reformation day

Here I (Still) Stand...498 Years Later

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Oct. 31 is approaching quickly — a day marked throughout the United States by costume contests, pumpkin carvings, and children knocking on neighbors’ doors with questions of “trick or treat?”

But for Protestant churches around the world, Oct. 31 is also a celebration of a grown man knocking on a (rather large) door, asking a different question of the Catholic Church:

From whom does salvation truly come? And a follow-up: How do we refocus the church on the Gospel?

On this date, almost 500 years ago, Martin Luther hammered his 95 Theses onto the front doors of All Saints’ Church in Wittenberg, Germany — an act that, unforeseen by Luther at the time, is now credited with beginning the Protestant Reformation. Luther’s 95 Theses outlined his abstentions to the practice of selling indulgences to guarantee Christians salvation, emphasizing that grace is given by God alone and can only be assured by the clergy, not bought from them.

With the help of the social media of his day — the newly-improved printing press — news quickly spread to people throughout Europe that Martin Luther was questioning the papacy and attempting to refocus the church’s theology on forgiveness through the word and the eucharist, neither of which required financial prosperity. Within a few years, Martin Luther was excommunicated from the Catholic Church for his continued teachings, which included suggestions that the Bible should be accessible to all people and that priests not necessarily need to be celibate.

The Reformation gathered Christians from across Europe into a community of “rebels,” from which multiple denominations would spring up over the next half a century.

Today, 498 years later — with of a Catholic pope nicknamed “The Peoples’ Pope,” who is on Twitter and preaches about income inequality — what would Luther think of the state of the church?

Reformation Day, God's Word, and Personal Faith

via Wikimedia Commons

Martin Luther statue image, By Heidas (please use this link to discuss) (Own work) or CC-BY-SA-3.0, via Wikimedia Commons

Today is the day we remember the Protestant Reformation. On Oct. 31, 1517 Martin Luther, my denomination’s namesake, nailed his 95 Theses on the church door in Wittenburg. It was the beginning of a new movement that brought many changes to the Christian church. Perhaps the change I am most thankful for (other than a new awareness of justification by faith alone, simul iustus et peccator, and imputed righteousness of course) is that the Reformation paved the way for the Bible to be placed in the hands of the people. Before Luther’s German translation was completed in 1534, which happily coincided with advancements in the printing press, it was virtually impossible for any non-clergy Christians to get ahold of, much less read, the book we take for granted.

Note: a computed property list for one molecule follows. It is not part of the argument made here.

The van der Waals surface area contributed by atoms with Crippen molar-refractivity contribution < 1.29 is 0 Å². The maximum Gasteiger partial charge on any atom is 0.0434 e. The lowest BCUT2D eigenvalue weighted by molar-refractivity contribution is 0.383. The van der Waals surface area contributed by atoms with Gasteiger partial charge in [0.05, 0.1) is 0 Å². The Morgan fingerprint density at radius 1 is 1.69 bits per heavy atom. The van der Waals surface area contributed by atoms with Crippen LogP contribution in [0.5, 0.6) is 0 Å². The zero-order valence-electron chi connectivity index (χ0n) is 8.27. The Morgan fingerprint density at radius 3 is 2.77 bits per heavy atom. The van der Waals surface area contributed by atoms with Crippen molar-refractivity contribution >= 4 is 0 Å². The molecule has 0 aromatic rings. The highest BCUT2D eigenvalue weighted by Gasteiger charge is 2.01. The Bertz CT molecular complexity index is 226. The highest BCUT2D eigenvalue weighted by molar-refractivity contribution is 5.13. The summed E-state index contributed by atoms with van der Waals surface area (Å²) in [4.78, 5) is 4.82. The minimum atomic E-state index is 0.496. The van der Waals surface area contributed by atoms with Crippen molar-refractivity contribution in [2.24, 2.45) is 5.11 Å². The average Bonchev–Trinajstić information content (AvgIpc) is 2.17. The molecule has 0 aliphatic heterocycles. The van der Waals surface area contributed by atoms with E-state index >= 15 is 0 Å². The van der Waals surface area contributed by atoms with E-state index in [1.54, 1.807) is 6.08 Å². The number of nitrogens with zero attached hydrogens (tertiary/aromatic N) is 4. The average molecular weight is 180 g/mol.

Individual faith and the ability to study this book for ourselves is a benefit we don’t even stop to consider. I grew up with more Bibles in my home than we could ever use and have countless different versions now in my office. And yes, there are still some places where access to information and printed text is hard to come by, but at least here, God’s Word is always at our fingertips, if we want it to be.

Searching for the Real Martin Luther

Martin Luther engraving, Georgios Kollidas /

Martin Luther engraving, Georgios Kollidas /

DURHAM, N.C. — Protestants have traditionally celebrated Oct. 31 as the anniversary of the start of the Protestant Reformation, a movement that divided Western Christendom and gave birth to such diverse religious groups as Lutherans, Presbyterians, Anglicans, and Mennonites. 

On Oct. 31, 1517, an Augustinian friar named Martin Luther nailed 95 theses for debate on the door of the Castle Church in Wittenberg, Germany, and so sparked a religious reform even he could not control.

But Luther's public life actually began five years earlier, 500 years ago this week, on Oct. 19, 1512, when he finished his formal theological education and was installed as a professor of Bible at a relatively new and still nonprestigious Catholic university in Saxony. 

No one, least of all his patrons, expected this soft-spoken young man with a tenor voice and a bubbling sense of humor to turn into a religious bomb thrower, whose theological convictions would alter the religious and political structures of Europe for five centuries. Indeed, no one could have been more astonished by this unexpected development than Luther himself.